Northland dairy farmer Lyn Webster writes:
So let me get this right: You own the water and I am using your water on my farm and therefore I should be paying you some money?
But if you own the water then I must own it too. So I am using my water on my farm so therefore I do not owe you any money.
Oh, wait - am I using my water and a little bit of your water too - so I should pay you a little bit of money?
Are you not using your own water yourself?
I hope you are not using any of my water because then you would owe me some money.
What do you use your water for? I am using mine to grow grass and feed animals, which I milk. I then sell the milk to feed people.
Did I use water that you have paid to pipe and keep clean? Is this why I owe your money? When my water stops pumping do I ring you up and expect you to come out at any time and fix it for me?
If I have paid for a pump and pipes and I pay for the power used to reticulate my water around the farm as well as keeping it clean, why do you think I should pay you money for that?
But you say you have to pay money via rates to local government to do that for you. If it all stops working, do you ring up the council and complain and it miraculously gets fixed. Would you like me to pay for that then?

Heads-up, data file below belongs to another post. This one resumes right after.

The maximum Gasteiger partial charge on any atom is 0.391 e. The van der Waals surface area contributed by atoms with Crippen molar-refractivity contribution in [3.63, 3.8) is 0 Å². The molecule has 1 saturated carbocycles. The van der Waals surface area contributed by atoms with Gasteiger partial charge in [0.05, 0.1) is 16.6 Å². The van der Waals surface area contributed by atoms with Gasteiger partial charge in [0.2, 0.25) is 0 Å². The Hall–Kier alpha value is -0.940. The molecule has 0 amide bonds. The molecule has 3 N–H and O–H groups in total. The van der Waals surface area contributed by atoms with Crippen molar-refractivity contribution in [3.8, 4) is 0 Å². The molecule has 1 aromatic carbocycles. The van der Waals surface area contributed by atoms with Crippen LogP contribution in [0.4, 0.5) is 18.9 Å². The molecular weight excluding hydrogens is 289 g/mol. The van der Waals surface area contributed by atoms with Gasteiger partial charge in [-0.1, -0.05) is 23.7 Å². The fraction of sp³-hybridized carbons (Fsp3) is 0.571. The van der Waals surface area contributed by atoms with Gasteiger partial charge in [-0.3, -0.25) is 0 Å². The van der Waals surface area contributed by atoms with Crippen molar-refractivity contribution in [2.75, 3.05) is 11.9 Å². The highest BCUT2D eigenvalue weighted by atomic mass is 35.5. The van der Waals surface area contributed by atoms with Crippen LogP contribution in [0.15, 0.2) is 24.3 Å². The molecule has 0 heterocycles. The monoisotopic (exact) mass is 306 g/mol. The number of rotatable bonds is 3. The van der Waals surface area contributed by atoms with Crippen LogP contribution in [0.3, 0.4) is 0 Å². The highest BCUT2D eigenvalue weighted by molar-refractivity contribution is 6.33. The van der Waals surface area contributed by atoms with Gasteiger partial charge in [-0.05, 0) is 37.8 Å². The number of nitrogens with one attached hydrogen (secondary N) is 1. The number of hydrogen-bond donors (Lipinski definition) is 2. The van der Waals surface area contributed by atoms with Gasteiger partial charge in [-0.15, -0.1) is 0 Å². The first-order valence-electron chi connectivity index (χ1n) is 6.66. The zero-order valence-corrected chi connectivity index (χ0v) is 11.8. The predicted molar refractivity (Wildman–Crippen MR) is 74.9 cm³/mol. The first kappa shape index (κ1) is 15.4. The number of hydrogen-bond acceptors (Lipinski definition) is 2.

Did you know that I also pay for that on my rates, but I do not use it, because I have reticulated all my own water myself. Similarly, I take my own rubbish to the dump and have to drive for miles to see a doctor or take my kids to school.
I chose to live in the country, but weren't you just saying about how you subsidise my lifestyle?
Now you are mad at me because I am earning a living by taking your water, so I should be paying you some money?
You too could be earning a living using your water if you made the right investment. Let me warn you, it is pretty risky making money growing stuff, you have to be a pretty on-to-it sort of a person to get it all up and running.
It can be good though, because if enough people are successful at growing stuff, then everybody wins.
What was that? Now butter costs $6? Was that the butter made using your water, so then I must owe you money?
I worked seven days a week for 400 days to make that butter. What did you do? Are you a little bit jealous of me because you think my business is going ahead and you think I used your water, so I should give you some money?
Don't I deserve a chance to get ahead on the back of the hard work and risky investment I made?
Is there a shortage of water? Have I wasted a limited resource by including it in the food chain? Or has it rained nearly every day since June? Yes it has, how do I know because I was outside working in it.
Lyn Webster is a Northland dairy farmer.